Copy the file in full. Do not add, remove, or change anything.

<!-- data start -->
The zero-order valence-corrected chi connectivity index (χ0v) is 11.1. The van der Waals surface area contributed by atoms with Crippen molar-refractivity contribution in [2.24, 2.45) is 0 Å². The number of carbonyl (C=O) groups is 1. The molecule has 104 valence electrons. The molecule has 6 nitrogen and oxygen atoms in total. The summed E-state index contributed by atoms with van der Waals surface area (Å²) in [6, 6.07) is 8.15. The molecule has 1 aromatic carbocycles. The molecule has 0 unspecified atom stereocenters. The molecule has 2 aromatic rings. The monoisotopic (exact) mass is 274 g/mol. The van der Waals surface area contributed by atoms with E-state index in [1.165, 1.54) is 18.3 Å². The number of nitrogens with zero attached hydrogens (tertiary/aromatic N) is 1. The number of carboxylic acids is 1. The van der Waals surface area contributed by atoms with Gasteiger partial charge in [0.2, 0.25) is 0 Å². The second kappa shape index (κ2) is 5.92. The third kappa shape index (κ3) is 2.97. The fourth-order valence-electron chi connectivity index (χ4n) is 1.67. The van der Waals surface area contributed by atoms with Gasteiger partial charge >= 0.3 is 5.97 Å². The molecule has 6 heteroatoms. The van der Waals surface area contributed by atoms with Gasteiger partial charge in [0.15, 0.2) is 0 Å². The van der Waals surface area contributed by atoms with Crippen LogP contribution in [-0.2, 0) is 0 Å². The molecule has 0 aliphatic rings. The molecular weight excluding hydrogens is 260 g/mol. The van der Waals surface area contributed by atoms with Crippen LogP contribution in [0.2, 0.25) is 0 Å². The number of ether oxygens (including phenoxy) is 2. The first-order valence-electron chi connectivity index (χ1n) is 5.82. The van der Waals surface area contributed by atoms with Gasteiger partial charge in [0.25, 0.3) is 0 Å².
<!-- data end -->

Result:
The zero-order valence-corrected chi connectivity index (χ0v) is 11.1. The van der Waals surface area contributed by atoms with Crippen molar-refractivity contribution in [2.24, 2.45) is 0 Å². The number of carbonyl (C=O) groups is 1. The molecule has 104 valence electrons. The molecule has 6 nitrogen and oxygen atoms in total. The summed E-state index contributed by atoms with van der Waals surface area (Å²) in [6, 6.07) is 8.15. The molecule has 1 aromatic carbocycles. The molecule has 0 unspecified atom stereocenters. The molecule has 2 aromatic rings. The monoisotopic (exact) mass is 274 g/mol. The van der Waals surface area contributed by atoms with E-state index in [1.165, 1.54) is 18.3 Å². The number of nitrogens with zero attached hydrogens (tertiary/aromatic N) is 1. The number of carboxylic acids is 1. The van der Waals surface area contributed by atoms with Gasteiger partial charge in [0.2, 0.25) is 0 Å². The second kappa shape index (κ2) is 5.92. The third kappa shape index (κ3) is 2.97. The fourth-order valence-electron chi connectivity index (χ4n) is 1.67. The van der Waals surface area contributed by atoms with Gasteiger partial charge >= 0.3 is 5.97 Å². The molecule has 6 heteroatoms. The van der Waals surface area contributed by atoms with Gasteiger partial charge in [0.15, 0.2) is 0 Å². The van der Waals surface area contributed by atoms with Crippen LogP contribution in [-0.2, 0) is 0 Å². The molecule has 0 aliphatic rings. The molecular weight excluding hydrogens is 260 g/mol. The van der Waals surface area contributed by atoms with Crippen LogP contribution in [0.2, 0.25) is 0 Å². The number of ether oxygens (including phenoxy) is 2. The first-order valence-electron chi connectivity index (χ1n) is 5.82. The van der Waals surface area contributed by atoms with Gasteiger partial charge in [0.25, 0.3) is 0 Å².